The Business Buzzwords That Should be Banned


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There is a particular calibre of business buzzwords and phrases that (at best) make us all inwardly cringe and (at worst) are so misused that they are now completely devoid of all meaning. So, let’s celebrate their ridiculousness one last time before we bury them where they belong. Because, let’s face it, we’ve all suffered enough.

A positive company culture is, of course, of the utmost importance. But do you know what else is? Context. Peppering every sentence you utter with the c-word does not a happy workforce make. Enough! As Xero’s Andy Lark would say, if culture has to be mentioned endlessly in meetings, you probably haven’t got a good one down pat.

Less-annoying alternative
“Hey, this office has a really [INSERT APPROPRIATE POSITIVE ADJECTIVE HERE] vibe.”

“S.W.A.T Team”
Unless you are actually deploying an elite team of marksmen to fix your problem, then you really need to stop uttering the phrase, “Let’s send in the S.W.A.T team.” We also deduct points for adding ASAP at the end.

Less-annoying alternative
“The printer’s broken again. Should I see if Dave from IT can take a look?”

“Snackable content”
This is marketing-speak for fast, attention-grabbing content. Alternatives include “bitesize content” or “digestible content.” In our humble opinion, piquing our interest with the word “snack” only to follow it up with “content” is just cruel.

Less-annoying alternative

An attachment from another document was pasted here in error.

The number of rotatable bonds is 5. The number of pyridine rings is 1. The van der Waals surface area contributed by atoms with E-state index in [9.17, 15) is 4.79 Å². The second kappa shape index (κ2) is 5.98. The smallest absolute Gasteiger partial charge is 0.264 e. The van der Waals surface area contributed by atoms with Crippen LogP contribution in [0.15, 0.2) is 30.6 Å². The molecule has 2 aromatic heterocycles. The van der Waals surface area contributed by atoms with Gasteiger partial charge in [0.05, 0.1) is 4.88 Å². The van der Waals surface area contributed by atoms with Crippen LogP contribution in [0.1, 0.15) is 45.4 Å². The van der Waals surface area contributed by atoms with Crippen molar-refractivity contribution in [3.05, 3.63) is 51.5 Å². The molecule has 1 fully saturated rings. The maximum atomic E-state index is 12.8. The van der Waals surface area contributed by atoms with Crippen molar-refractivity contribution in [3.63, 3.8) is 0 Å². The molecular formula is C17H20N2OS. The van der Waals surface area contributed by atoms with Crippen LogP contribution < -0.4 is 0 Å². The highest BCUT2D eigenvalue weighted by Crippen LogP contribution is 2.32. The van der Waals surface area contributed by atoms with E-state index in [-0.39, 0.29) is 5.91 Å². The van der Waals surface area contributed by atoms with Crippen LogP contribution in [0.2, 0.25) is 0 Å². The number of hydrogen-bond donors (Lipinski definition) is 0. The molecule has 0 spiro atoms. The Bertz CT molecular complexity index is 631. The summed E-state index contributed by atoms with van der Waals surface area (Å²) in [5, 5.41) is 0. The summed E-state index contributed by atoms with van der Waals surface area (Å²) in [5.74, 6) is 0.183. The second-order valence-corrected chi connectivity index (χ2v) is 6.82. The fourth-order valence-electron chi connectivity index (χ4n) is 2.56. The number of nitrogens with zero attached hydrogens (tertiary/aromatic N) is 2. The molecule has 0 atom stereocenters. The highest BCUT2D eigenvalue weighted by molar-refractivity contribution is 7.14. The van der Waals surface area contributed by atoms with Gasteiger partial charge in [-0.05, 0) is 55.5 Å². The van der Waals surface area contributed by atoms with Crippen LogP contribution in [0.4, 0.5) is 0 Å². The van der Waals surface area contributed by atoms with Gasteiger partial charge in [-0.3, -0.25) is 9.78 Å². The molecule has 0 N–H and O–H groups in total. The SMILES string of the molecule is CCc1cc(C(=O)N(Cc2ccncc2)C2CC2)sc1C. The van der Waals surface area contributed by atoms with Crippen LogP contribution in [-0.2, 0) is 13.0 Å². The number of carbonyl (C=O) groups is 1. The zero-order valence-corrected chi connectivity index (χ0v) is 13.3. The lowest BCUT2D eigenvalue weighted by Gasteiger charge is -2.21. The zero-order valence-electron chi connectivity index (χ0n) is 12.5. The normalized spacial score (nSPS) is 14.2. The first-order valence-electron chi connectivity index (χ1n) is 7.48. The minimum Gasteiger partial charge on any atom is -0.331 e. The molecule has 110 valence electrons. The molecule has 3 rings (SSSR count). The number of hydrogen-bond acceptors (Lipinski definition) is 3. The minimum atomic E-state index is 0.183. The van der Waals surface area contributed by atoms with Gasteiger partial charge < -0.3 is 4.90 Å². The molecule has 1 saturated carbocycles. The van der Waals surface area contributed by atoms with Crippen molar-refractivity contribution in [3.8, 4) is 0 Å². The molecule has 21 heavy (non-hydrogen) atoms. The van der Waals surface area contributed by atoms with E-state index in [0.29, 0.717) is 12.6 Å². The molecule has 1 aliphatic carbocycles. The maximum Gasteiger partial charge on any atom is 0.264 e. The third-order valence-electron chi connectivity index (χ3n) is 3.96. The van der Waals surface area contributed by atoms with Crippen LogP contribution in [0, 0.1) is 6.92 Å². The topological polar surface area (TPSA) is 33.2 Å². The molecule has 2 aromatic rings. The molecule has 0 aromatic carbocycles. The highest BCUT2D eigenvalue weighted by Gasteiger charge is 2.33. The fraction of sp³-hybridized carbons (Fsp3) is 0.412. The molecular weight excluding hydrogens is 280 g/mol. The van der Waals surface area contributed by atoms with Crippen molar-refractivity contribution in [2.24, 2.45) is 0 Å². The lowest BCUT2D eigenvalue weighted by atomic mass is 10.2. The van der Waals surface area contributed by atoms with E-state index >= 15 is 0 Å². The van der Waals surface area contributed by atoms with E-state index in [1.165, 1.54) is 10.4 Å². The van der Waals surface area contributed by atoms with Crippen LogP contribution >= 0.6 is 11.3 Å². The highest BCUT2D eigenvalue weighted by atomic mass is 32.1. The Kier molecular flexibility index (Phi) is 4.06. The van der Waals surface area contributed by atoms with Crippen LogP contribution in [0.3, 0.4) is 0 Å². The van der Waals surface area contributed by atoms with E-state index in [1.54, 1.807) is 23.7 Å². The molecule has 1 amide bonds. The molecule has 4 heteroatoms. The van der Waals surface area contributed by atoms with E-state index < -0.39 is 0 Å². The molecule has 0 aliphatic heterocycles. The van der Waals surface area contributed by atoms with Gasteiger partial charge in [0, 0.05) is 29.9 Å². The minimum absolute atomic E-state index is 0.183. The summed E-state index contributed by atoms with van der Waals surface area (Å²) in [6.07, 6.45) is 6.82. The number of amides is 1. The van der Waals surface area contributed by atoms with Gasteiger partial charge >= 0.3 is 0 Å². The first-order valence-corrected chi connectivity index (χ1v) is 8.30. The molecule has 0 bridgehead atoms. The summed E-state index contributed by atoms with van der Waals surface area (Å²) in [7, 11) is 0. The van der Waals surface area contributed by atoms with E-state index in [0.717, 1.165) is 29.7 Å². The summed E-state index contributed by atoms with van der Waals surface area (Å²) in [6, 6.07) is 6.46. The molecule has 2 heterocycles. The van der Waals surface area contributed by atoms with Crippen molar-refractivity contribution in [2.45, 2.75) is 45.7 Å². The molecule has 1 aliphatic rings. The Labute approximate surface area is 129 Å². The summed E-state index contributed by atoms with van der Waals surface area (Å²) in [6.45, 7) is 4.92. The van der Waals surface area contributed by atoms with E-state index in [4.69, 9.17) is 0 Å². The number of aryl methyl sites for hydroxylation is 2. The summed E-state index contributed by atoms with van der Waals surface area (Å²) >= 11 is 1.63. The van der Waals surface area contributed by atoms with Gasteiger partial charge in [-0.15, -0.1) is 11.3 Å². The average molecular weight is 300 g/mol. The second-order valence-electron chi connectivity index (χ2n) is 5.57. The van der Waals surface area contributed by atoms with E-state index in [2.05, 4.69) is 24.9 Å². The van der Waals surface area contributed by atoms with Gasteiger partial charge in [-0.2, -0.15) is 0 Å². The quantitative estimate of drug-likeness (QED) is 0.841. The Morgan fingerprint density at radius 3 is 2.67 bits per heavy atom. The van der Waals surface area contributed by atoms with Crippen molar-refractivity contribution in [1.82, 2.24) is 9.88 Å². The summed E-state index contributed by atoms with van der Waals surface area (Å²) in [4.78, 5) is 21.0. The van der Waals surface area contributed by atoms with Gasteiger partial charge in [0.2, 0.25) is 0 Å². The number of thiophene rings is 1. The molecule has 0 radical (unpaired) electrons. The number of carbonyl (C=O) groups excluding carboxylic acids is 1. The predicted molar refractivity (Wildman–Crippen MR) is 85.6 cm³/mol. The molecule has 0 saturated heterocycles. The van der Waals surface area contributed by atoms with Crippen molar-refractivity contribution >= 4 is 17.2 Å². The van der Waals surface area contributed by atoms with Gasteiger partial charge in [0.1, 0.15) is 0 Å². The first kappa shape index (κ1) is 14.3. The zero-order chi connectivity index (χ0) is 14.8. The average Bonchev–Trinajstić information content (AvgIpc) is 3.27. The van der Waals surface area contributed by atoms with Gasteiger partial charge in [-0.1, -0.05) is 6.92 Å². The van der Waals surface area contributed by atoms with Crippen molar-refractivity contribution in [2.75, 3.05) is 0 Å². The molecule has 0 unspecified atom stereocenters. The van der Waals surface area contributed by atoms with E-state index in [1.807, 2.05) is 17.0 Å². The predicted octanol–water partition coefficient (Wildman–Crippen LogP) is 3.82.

“We have approximately 1.2 seconds before we lose people’s interest – let’s make it count, team.”

“Creative juices”
Nope. Just nope. Any turn of phrase that makes us think of your bodily fluids should be taken off the table, folks.

Less-annoying alternative
“It’s time to fire up our imaginations, people!”

“Big data”
Ooooh, big scary data! So important! Oh wait, no. It’s just an annoying phrase to describe the same old data marketers have always used. As you were!

Less-annoying alternative
“I’m just going to sit here and analyse a bunch of data, don’t mind me.”

“Close the loop”
It’s not the phrase per se that’s so irksome, it’s more the sentiment.

Less-annoying alternative
“I’m going to delegate you a task that I don’t want to do myself. Let me know when you’ve done it. That cool? P.S. Do it now.”

Stop it. Not only are you embarrassing yourself by using a pretentious word when any number of others (see below) would suffice, you’re making us look like fools by offering us no other alternative than to nod in agreement with your insufferable management speak.

Less-annoying alternative
“Should we collaborate on this as a team?”

“The Internet of Things”
Look, we’re not against the concept (which, on a very basic level, describes the interconnection of our devices – or something), but we do object to it being used as a weapon to promote confusion.

Less-annoying alternative
“I’m about to wax lyrical on a subject I don’t fully understand, but am confident I know more than you. Humour me, OK?”

“Growth hacking”
Part of this phrase’s (un)appeal is that no-one really knows what it means (something about business development or marketing, perhaps?), so the ostentatious among us can toss it around freely without fear of ever being questioned.

Less-annoying alternative
“Get ready, I’m about to dazzle you with my business knowledge.”

WHY do we have to over-complicate everything, though? Isn’t life hard enough?

Less-annoying alternative
“Hey, are you free for a quick brainstorm about [INSERT SUBJECT MATTER]?”

“The Uber of…”
If we had a dollar for every time we heard the phrase, “This new app is the Uber of…’.

Less-annoying alternative
‘Have you heard of [INSERT NAME OF APP]? It’s so cool, it’s like [INSERT DESCRIPTION OF APP AVOIDING WORD ‘UBER’]’


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